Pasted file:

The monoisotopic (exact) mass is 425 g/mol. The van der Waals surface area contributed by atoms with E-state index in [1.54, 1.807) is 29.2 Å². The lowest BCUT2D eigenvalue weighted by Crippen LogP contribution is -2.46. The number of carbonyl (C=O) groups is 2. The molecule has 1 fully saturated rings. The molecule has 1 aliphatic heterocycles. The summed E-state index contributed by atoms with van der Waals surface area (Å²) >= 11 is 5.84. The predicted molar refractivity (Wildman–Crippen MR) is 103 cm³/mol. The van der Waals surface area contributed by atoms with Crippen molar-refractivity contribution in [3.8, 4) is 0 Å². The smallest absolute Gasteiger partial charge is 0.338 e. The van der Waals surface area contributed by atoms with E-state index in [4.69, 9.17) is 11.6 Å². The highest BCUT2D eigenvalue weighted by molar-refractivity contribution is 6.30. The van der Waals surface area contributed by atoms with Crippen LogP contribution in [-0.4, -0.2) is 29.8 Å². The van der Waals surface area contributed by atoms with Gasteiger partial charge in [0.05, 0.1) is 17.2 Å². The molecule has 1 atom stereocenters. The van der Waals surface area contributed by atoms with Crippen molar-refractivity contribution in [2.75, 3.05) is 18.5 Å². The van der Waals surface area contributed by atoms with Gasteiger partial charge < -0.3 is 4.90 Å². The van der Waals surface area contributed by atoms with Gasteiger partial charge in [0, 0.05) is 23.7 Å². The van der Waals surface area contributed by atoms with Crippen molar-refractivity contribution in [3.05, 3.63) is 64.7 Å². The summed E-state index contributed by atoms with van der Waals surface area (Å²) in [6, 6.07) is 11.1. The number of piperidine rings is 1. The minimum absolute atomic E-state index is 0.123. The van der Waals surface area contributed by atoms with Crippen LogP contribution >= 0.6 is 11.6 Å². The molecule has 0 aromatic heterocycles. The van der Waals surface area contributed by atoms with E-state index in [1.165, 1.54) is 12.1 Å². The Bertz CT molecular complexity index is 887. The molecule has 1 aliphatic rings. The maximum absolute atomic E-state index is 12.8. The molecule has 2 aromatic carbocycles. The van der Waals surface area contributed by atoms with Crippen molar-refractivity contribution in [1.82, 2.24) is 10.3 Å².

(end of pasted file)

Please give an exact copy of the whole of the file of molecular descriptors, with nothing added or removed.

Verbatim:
The monoisotopic (exact) mass is 425 g/mol. The van der Waals surface area contributed by atoms with E-state index in [1.54, 1.807) is 29.2 Å². The lowest BCUT2D eigenvalue weighted by Crippen LogP contribution is -2.46. The number of carbonyl (C=O) groups is 2. The molecule has 1 fully saturated rings. The molecule has 1 aliphatic heterocycles. The summed E-state index contributed by atoms with van der Waals surface area (Å²) >= 11 is 5.84. The predicted molar refractivity (Wildman–Crippen MR) is 103 cm³/mol. The van der Waals surface area contributed by atoms with Crippen molar-refractivity contribution in [3.8, 4) is 0 Å². The smallest absolute Gasteiger partial charge is 0.338 e. The van der Waals surface area contributed by atoms with E-state index in [4.69, 9.17) is 11.6 Å². The highest BCUT2D eigenvalue weighted by molar-refractivity contribution is 6.30. The van der Waals surface area contributed by atoms with Crippen LogP contribution in [-0.4, -0.2) is 29.8 Å². The van der Waals surface area contributed by atoms with Gasteiger partial charge in [0.05, 0.1) is 17.2 Å². The molecule has 1 atom stereocenters. The van der Waals surface area contributed by atoms with Crippen molar-refractivity contribution in [2.75, 3.05) is 18.5 Å². The van der Waals surface area contributed by atoms with Gasteiger partial charge < -0.3 is 4.90 Å². The van der Waals surface area contributed by atoms with Gasteiger partial charge in [0, 0.05) is 23.7 Å². The van der Waals surface area contributed by atoms with Crippen molar-refractivity contribution in [3.05, 3.63) is 64.7 Å². The summed E-state index contributed by atoms with van der Waals surface area (Å²) in [6, 6.07) is 11.1. The number of piperidine rings is 1. The minimum absolute atomic E-state index is 0.123. The van der Waals surface area contributed by atoms with Crippen LogP contribution >= 0.6 is 11.6 Å². The molecule has 0 aromatic heterocycles. The van der Waals surface area contributed by atoms with E-state index in [1.165, 1.54) is 12.1 Å². The Bertz CT molecular complexity index is 887. The molecule has 1 aliphatic rings. The maximum absolute atomic E-state index is 12.8. The molecule has 2 aromatic carbocycles. The van der Waals surface area contributed by atoms with Crippen molar-refractivity contribution in [1.82, 2.24) is 10.3 Å².